Buyback of shares
Share buybacks are fairly common in mature stock markets, but investors are often unaware of how they can use this phenomenon to generate short-term profits. Buybacks are generally viewed as a bullish indicator, but be aware that there are some risks involved in trying to play this action.
Terms and definitions
So, lets start with the definitions. A buyback is the purchase by a company of its own shares previously placed on the open market. The shares in this case are called "redeemed" or otherwise "treasury" shares (in English it sounds like treasury stock). The following are definitions of several important terms that we will use when discussing the issue.
Authorized capital, or authorized shares (eng. authorized shares) are those shares that a company has the right to issue in accordance with its charter, decision of the board of directors or a meeting of shareholders. However, not all of them are traded on the open market.
Outstanding shares (eng. outstanding shares) are company shares owned by investors (and not only external, but also employees and senior officials of the company). They do not include "repurchased" and "authorized but not issued" shares.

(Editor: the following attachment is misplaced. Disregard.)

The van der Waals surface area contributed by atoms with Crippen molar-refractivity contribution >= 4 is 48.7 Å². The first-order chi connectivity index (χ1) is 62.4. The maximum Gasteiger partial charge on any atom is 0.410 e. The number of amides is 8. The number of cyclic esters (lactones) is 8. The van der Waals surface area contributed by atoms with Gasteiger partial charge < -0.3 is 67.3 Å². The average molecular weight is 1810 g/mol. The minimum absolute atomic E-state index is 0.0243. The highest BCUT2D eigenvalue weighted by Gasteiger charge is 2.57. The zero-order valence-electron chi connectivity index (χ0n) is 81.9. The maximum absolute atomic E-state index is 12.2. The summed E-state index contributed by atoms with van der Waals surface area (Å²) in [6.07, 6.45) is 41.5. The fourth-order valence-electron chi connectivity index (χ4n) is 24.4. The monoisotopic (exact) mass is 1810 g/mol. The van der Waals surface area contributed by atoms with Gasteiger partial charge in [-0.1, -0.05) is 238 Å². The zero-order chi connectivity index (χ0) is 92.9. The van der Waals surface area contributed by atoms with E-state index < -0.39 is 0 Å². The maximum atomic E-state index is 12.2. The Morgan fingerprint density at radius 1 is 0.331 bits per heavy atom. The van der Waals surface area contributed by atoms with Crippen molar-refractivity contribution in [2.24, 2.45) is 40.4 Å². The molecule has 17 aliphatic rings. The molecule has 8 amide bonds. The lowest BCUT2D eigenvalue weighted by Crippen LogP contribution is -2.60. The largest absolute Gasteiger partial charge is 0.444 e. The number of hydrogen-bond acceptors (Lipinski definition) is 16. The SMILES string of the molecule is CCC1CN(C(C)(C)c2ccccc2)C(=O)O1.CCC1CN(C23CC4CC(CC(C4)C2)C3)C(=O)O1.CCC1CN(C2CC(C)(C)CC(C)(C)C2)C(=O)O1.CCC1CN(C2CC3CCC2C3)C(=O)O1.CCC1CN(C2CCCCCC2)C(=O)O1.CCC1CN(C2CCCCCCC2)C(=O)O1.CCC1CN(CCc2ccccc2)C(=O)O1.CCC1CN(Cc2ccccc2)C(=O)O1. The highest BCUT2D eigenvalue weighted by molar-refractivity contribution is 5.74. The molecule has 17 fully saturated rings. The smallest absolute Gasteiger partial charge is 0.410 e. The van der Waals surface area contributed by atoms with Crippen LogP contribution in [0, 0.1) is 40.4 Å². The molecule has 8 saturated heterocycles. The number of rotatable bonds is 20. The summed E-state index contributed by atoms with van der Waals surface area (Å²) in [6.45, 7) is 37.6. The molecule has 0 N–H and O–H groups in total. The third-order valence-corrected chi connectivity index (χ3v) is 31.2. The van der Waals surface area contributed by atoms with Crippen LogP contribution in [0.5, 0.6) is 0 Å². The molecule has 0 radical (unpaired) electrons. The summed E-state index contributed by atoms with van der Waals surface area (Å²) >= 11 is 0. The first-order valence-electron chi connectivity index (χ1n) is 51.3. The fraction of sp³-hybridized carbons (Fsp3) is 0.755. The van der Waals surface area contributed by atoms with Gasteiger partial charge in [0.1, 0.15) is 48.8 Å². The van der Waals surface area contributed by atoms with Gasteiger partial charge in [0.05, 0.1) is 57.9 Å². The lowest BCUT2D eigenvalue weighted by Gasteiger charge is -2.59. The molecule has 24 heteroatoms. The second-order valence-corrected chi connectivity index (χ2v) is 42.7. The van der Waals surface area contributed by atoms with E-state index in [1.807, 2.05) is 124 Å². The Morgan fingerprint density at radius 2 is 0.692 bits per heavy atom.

Repurchased shares are shares previously outstanding but repurchased by the company in the market. Subsequently, they can be sold again, or, on the contrary, they can be withdrawn from circulation altogether - of course, on the basis of a decision taken by the shareholders.
Finally, Float (already a clean copy of the English word float) is the companys shares in "external" circulation, that is, all shares minus:
- belonging to the so-called insiders (highest officials of the company);
- "redeemed" shares.
The main indicator that market participants pay attention to when they are interested in the shares of a particular company is "earnings per share" (eng. earnings per share, abbreviated as EPS), then is the value obtained by dividing the profit by the number of shares outstanding.
Impact of buyback on profit
Now that the definitions of the necessary terms are given, we will try to find out how buyback can affect (both positively and negatively) investors profits - and why companies resort to it at all.
For shareholders, the value of buyback is determined by the share of shares to be bought back - the higher it is, the greater the chances of making a significant profit. Often, a share buyback announcement is followed by a share split ("split") announcement. Buybacks usually indicate that the company is confident in its position. Subsequently, it may declare that its shares are undervalued. It is not uncommon for a company to announce a buyback after its shares have fallen in price on bad news and negative analyst comments. And the latter does not necessarily mean that the company is simply trying to raise the value of its shares on the buyback news - rather, it seeks to capitalize on their cheapness.
Buybacks usually cause a decent rise in stock prices, for a variety of reasons. Obviously, lets say that if earnings are about the same level, and the number of shares outstanding decreases, then the indicator "Earnings per share" (EPS) increases. This, in turn, is often a signal to outside observers that shares are undervalued. Accordingly, the demand for shares rises, and their price rises.